The White House touted the health reform law as one that would lower costs and let companies keep their health plans if they liked their coverage. Well, it didn’t appear to be working out as planned, so the feds made a change.
The Departments of Labor, Treasury and Health and Human Services just amended the laws’ grandfathering regulations.
Under the amendment, group health plans can now enter into new insurance contracts without affecting their grandfathered status — as long as the plan’s benefits levels do not decrease (e.g., benefits for a condition are eliminated or employees’ cost-sharing requirements are increased).
The changes came as no surprise, as there had been rumblings out of Washington that lawmakers were looking into tweaking the law to allow companies to shop for new policies without penalty.
Under the original regulations, once a group health plan entered into a new policy, certificate or contract of insurance, the plan lost its grandfathered status.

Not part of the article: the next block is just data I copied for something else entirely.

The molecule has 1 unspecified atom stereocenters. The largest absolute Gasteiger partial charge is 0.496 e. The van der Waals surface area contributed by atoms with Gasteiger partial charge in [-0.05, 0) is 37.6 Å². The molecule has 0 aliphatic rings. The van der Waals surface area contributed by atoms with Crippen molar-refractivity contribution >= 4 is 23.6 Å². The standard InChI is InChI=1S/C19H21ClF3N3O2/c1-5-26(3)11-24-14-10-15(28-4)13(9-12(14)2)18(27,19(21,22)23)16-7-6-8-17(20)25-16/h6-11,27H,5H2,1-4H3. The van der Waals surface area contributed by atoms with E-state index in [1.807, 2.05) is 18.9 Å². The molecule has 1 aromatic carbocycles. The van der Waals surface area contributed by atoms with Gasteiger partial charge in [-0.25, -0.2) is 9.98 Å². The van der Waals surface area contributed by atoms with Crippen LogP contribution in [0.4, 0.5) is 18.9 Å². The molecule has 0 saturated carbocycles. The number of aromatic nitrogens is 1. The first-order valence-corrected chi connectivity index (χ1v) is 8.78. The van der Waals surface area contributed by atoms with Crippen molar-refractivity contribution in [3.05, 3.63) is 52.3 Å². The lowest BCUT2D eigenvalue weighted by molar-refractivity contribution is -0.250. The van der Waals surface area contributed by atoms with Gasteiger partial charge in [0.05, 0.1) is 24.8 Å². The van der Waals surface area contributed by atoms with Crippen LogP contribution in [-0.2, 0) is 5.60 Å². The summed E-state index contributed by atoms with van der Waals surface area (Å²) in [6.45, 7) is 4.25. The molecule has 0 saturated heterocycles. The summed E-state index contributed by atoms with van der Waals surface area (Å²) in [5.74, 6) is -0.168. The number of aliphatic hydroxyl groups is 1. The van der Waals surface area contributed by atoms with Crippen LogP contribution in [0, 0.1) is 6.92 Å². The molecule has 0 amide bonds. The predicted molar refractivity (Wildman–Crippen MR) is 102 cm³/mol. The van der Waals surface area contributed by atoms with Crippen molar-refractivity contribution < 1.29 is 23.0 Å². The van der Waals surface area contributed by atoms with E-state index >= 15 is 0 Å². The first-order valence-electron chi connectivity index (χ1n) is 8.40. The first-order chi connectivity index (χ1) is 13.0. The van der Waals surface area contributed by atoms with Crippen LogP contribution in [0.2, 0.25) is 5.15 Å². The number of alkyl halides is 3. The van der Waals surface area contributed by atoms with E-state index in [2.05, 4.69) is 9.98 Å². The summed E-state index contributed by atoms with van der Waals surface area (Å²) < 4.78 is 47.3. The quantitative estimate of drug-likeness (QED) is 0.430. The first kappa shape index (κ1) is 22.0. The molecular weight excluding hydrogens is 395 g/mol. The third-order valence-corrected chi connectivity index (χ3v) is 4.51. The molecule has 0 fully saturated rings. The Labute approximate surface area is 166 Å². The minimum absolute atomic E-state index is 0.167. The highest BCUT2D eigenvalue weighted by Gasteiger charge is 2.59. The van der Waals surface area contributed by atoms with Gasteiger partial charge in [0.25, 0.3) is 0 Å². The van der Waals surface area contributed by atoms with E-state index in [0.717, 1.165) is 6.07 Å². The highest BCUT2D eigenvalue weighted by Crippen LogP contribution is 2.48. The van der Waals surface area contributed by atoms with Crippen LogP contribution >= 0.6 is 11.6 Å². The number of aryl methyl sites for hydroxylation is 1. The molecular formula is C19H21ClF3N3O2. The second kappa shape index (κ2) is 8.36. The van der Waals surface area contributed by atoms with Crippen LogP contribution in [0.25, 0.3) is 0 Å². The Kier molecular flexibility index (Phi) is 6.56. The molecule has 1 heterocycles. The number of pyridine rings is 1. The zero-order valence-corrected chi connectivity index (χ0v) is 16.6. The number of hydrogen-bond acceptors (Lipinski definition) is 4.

Companies balked at that rule, saying it prohibited them from switching to less costly plans that would allow them keep their existing coverage — thus tying their hands and forcing them to cut costs using other means (like layoffs, wage freezes, etc.).
Now companies can shop for cheaper plans that keep employee benefits levels the same, even if it means switching providers.
Not effective retroactively
Unfortunately, this amendment comes a little late for those plans that have already entered into new contracts.
The amendment is not effective retroactively, so new insurance contracts that became effective between March 23 (the day the reform bill be came law) and Nov. 14, 2010 (the day before the amendment took effect) are not grandfathered — no matter the plans’ benefits levels.
In addition, for new insurance contracts with effective dates on or after Nov. 15, 2010 to keep their grandfathered status, they must provide the new insurance carrier with documentation of their prior policies’ plan terms. This is to help the new carrier determine whether there are any coverage changes that would cause a loss of grandfathered status.
The amendment also does not apply to individual insurance policies. All recently-issued individual health insurance policies will not be grandfathered.
Under the reform law, once a plan loses its grandfathered status, it must provide added services — like preventive care.